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Middletown mayor calls for at-large elections and reducing council to seven members

Mayor James H. Curry III put forth a proposal that would scrap Middletown's three wards in favor of borough-wide at large elections and reduce the size of borough council from nine members to seven during council's meeting July 19.

Curry asked that someone on council move to draft and advertise an ordinance to make the change, but no one made such a motion.

The item was not on the agenda. Curry brought up the issue as council was about to interview six residents from the First Ward who have applied to fill the seat vacated by Robert Louer Sr., who resigned from council effective July 1.

Council during the July 19 meeting also accepted the resignation of Ed Shull, who was just appointed in January to fill the Third Ward seat vacated by Vicki Malone in September 2015.

Council could avoid having to fill either vacancy by acting now to get rid of the wards and to go from nine to seven councilors, Curry said.

But the issue is too important to be decided by council alone, said Rachelle Reid, a former First Ward councilor and one of the six applicants seeking to replace Louer. A referendum should be held asking borough voters to choice between keeping the ward system or changing to at-large elections, she said.

The ward system makes it harder for council to fill vacant seats, Curry said. He estimated that in a town of Middletown's size - about 8,900 residents - the number of people interested in being on council throughout the entire borough is less than 1 percent.

But this "talent" pool is not equally distributed among the three wards, in part due to reductions in population resulting from the flooding of 2011 that have "decimated" the First and Third wards, Curry said.

He further suggested that the ward system is outdated. In a time of cellphones, email and Facebook, residents no longer need someone in their own neighborhood to ensure adequate representation, Curry said. Moreover, everyone on the current council responds to the concerns of all residents — not just those who live in their ward.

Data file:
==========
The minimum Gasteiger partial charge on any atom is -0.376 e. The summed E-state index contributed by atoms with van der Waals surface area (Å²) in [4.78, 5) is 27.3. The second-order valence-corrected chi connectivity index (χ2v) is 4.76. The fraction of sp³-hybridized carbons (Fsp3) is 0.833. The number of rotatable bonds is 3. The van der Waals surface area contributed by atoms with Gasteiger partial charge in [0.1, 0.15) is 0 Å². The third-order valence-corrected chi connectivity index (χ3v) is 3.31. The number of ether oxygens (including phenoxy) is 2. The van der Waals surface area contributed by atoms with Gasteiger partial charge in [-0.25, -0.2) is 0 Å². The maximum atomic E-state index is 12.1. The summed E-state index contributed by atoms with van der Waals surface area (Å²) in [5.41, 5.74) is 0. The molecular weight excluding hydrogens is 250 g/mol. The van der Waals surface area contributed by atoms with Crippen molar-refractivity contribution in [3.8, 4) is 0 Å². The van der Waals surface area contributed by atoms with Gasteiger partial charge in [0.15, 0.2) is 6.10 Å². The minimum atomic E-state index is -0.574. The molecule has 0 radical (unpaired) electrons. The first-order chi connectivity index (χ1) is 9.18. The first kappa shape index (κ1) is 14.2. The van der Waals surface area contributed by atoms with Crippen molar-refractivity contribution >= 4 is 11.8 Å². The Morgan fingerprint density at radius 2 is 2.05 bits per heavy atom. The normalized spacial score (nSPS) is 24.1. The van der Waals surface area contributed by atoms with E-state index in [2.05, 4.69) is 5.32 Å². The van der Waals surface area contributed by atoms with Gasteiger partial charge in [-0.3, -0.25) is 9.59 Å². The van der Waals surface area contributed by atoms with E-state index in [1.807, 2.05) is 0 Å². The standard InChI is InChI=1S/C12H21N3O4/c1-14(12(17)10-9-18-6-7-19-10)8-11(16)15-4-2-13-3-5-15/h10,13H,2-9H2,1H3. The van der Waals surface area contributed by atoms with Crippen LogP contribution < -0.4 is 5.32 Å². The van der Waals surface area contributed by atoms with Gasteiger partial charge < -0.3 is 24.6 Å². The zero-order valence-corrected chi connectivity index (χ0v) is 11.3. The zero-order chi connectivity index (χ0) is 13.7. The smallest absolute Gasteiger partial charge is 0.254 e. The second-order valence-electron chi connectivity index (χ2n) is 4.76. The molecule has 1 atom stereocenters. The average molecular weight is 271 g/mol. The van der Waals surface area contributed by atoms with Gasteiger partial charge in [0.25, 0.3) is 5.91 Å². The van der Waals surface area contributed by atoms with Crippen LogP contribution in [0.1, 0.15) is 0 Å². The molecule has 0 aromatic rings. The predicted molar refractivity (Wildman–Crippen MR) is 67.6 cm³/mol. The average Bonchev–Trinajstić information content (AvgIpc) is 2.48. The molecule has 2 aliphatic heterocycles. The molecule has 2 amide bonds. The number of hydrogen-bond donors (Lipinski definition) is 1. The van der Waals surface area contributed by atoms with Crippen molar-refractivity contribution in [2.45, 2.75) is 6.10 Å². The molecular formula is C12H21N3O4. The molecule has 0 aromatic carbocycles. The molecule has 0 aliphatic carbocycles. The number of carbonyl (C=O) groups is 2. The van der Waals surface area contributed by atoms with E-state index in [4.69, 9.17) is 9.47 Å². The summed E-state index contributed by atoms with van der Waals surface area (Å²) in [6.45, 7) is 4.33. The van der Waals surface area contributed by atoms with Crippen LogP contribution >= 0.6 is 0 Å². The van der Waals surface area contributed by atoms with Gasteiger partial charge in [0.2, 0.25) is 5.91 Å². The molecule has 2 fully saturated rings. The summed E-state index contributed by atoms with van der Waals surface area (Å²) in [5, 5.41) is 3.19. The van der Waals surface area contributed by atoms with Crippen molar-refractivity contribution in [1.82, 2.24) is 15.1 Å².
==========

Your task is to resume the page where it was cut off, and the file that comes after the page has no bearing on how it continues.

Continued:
He also said he believes that the nine-member council is too large and leads to inefficiency in borough government. Middletown's nine-member council is the exception to the rule when it comes to municipalities in this area that have as many or more residents than the borough but are served by far fewer elected officials, Curry said.

Among these examples Curry cited Lower Swatara Township with 8,200 residents served by a board of five commissioners, Derry Township, with nearly 25,000 residents served by a board of five, and Harrisburg, with nearly 50,000 residents being governed by a council of seven.

Former long-time mayor and now-First Ward Councilor Robert Reid objected, saying there is no need for change.

"I see no problem with it, none whatsoever," he said. He disagreed that all Middletown residents would feel adequately represented under an at-large system.

"People in this end of the town are not going to be happy with their representation because they have no representation," he said.

Curry bringing up the issue now is "an insult" to the six people who stepped forward to fill the First Ward seat, said Councilor Diana McGlone, who represents the Third Ward. She agreed with Rachelle Reid that voters should decide the issue in a referendum.

"If I had known that this s--- was going to occur right before these people who have volunteered their time to step up to serve this council that this was going to occur now, I would not have come and been the fifth person to make a quorum," McGlone said.

But First Ward Councilor Dawn Knull agreed with Curry's proposal. The First Ward has lost seven to eight blocks of houses totaling at least 60 people, she said. Moreover, she sees herself as representing all of Middletown.

"If I am working for everybody, why not allow them to vote for me?" she asked.

A compromise proposal that would keep the three wards but reduce council to seven members was offered by Council President Ben Kapenstein. The number of councilors from each ward would be shifted to more accurately represent the current population, he said.

Two wards would have two councilors a piece, while the ward with the most people would be represented by three councilors, he said.

Last Updated on Thursday, 21 July 2016 16:06

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Don’t forget: Meeting on future of Elks Theatre will be held Thursday